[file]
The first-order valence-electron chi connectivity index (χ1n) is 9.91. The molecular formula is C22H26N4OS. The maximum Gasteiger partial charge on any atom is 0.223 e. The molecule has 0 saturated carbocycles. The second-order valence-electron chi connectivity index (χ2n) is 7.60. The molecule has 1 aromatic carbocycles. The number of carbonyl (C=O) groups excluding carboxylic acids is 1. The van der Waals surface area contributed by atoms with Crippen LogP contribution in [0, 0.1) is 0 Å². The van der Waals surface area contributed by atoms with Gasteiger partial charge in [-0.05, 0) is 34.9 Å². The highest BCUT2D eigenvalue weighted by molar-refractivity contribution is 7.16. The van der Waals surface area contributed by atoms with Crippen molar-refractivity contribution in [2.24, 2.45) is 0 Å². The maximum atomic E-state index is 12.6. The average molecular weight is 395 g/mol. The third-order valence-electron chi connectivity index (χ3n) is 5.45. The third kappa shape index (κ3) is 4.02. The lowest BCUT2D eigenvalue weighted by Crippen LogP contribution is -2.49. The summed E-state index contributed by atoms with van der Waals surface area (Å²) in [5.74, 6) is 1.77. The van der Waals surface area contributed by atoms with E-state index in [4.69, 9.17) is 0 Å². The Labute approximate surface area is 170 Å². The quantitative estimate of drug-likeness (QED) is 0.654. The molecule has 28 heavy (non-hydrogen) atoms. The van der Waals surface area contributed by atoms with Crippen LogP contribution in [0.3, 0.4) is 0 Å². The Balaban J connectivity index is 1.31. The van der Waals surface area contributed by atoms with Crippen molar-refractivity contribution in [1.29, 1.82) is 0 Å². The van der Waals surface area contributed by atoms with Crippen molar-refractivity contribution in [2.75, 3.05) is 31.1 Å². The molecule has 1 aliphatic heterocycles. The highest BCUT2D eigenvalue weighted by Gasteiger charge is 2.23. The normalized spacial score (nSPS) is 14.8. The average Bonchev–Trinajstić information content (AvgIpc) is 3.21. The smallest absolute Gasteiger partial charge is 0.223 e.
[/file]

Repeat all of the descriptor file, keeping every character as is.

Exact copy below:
The first-order valence-electron chi connectivity index (χ1n) is 9.91. The molecular formula is C22H26N4OS. The maximum Gasteiger partial charge on any atom is 0.223 e. The molecule has 0 saturated carbocycles. The second-order valence-electron chi connectivity index (χ2n) is 7.60. The molecule has 1 aromatic carbocycles. The number of carbonyl (C=O) groups excluding carboxylic acids is 1. The van der Waals surface area contributed by atoms with Crippen LogP contribution in [0, 0.1) is 0 Å². The van der Waals surface area contributed by atoms with Gasteiger partial charge in [-0.05, 0) is 34.9 Å². The highest BCUT2D eigenvalue weighted by molar-refractivity contribution is 7.16. The van der Waals surface area contributed by atoms with Crippen molar-refractivity contribution in [2.24, 2.45) is 0 Å². The maximum atomic E-state index is 12.6. The average molecular weight is 395 g/mol. The third-order valence-electron chi connectivity index (χ3n) is 5.45. The third kappa shape index (κ3) is 4.02. The lowest BCUT2D eigenvalue weighted by Crippen LogP contribution is -2.49. The summed E-state index contributed by atoms with van der Waals surface area (Å²) in [5.74, 6) is 1.77. The van der Waals surface area contributed by atoms with E-state index in [4.69, 9.17) is 0 Å². The Labute approximate surface area is 170 Å². The quantitative estimate of drug-likeness (QED) is 0.654. The molecule has 28 heavy (non-hydrogen) atoms. The van der Waals surface area contributed by atoms with Crippen LogP contribution in [0.3, 0.4) is 0 Å². The Balaban J connectivity index is 1.31. The van der Waals surface area contributed by atoms with Crippen molar-refractivity contribution in [1.29, 1.82) is 0 Å². The van der Waals surface area contributed by atoms with Crippen molar-refractivity contribution in [2.75, 3.05) is 31.1 Å². The molecule has 1 aliphatic heterocycles. The highest BCUT2D eigenvalue weighted by Gasteiger charge is 2.23. The normalized spacial score (nSPS) is 14.8. The average Bonchev–Trinajstić information content (AvgIpc) is 3.21. The smallest absolute Gasteiger partial charge is 0.223 e.